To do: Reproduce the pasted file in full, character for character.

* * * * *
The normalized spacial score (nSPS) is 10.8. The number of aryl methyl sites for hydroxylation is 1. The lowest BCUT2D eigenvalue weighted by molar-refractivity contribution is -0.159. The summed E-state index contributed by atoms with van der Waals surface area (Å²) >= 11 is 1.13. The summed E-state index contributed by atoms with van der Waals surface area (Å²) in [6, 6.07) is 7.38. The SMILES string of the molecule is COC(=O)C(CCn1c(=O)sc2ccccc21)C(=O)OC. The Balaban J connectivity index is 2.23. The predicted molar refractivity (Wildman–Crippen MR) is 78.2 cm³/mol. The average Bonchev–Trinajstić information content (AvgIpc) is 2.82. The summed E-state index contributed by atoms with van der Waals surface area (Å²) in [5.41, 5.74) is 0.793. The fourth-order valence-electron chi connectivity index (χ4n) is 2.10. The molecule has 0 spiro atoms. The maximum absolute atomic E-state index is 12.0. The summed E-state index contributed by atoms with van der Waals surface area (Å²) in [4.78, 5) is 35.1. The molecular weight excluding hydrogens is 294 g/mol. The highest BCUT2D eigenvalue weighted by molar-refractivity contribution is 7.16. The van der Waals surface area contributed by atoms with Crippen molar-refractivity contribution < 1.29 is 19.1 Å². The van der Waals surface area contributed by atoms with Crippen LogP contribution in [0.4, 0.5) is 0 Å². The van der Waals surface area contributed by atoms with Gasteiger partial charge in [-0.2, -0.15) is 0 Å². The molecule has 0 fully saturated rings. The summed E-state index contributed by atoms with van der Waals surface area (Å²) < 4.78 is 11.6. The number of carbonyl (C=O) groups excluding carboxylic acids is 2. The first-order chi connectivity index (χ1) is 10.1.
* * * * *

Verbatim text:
The normalized spacial score (nSPS) is 10.8. The number of aryl methyl sites for hydroxylation is 1. The lowest BCUT2D eigenvalue weighted by molar-refractivity contribution is -0.159. The summed E-state index contributed by atoms with van der Waals surface area (Å²) >= 11 is 1.13. The summed E-state index contributed by atoms with van der Waals surface area (Å²) in [6, 6.07) is 7.38. The SMILES string of the molecule is COC(=O)C(CCn1c(=O)sc2ccccc21)C(=O)OC. The Balaban J connectivity index is 2.23. The predicted molar refractivity (Wildman–Crippen MR) is 78.2 cm³/mol. The average Bonchev–Trinajstić information content (AvgIpc) is 2.82. The summed E-state index contributed by atoms with van der Waals surface area (Å²) in [5.41, 5.74) is 0.793. The fourth-order valence-electron chi connectivity index (χ4n) is 2.10. The molecule has 0 spiro atoms. The maximum absolute atomic E-state index is 12.0. The summed E-state index contributed by atoms with van der Waals surface area (Å²) in [4.78, 5) is 35.1. The molecular weight excluding hydrogens is 294 g/mol. The highest BCUT2D eigenvalue weighted by molar-refractivity contribution is 7.16. The van der Waals surface area contributed by atoms with Crippen molar-refractivity contribution < 1.29 is 19.1 Å². The van der Waals surface area contributed by atoms with Crippen LogP contribution in [0.4, 0.5) is 0 Å². The van der Waals surface area contributed by atoms with Gasteiger partial charge in [-0.2, -0.15) is 0 Å². The molecule has 0 fully saturated rings. The summed E-state index contributed by atoms with van der Waals surface area (Å²) < 4.78 is 11.6. The number of carbonyl (C=O) groups excluding carboxylic acids is 2. The first-order chi connectivity index (χ1) is 10.1.